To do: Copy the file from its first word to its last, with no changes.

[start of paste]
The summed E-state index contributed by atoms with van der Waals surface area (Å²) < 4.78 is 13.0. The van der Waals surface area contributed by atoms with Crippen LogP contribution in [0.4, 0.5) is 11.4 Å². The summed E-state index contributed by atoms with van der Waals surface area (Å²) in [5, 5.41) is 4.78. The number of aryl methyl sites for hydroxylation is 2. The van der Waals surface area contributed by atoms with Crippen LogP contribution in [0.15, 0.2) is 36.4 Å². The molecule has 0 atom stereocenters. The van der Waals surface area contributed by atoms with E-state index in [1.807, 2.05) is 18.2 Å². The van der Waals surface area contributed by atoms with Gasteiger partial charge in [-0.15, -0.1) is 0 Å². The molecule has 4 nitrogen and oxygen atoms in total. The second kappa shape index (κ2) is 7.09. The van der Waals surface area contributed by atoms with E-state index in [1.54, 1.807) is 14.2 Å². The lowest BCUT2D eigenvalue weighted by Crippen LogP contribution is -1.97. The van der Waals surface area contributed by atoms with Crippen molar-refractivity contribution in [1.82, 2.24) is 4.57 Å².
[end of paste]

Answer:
The summed E-state index contributed by atoms with van der Waals surface area (Å²) < 4.78 is 13.0. The van der Waals surface area contributed by atoms with Crippen LogP contribution in [0.4, 0.5) is 11.4 Å². The summed E-state index contributed by atoms with van der Waals surface area (Å²) in [5, 5.41) is 4.78. The number of aryl methyl sites for hydroxylation is 2. The van der Waals surface area contributed by atoms with Crippen LogP contribution in [0.15, 0.2) is 36.4 Å². The molecule has 0 atom stereocenters. The van der Waals surface area contributed by atoms with E-state index in [1.807, 2.05) is 18.2 Å². The van der Waals surface area contributed by atoms with Gasteiger partial charge in [-0.15, -0.1) is 0 Å². The molecule has 4 nitrogen and oxygen atoms in total. The second kappa shape index (κ2) is 7.09. The van der Waals surface area contributed by atoms with E-state index in [1.54, 1.807) is 14.2 Å². The lowest BCUT2D eigenvalue weighted by Crippen LogP contribution is -1.97. The van der Waals surface area contributed by atoms with Crippen molar-refractivity contribution in [1.82, 2.24) is 4.57 Å².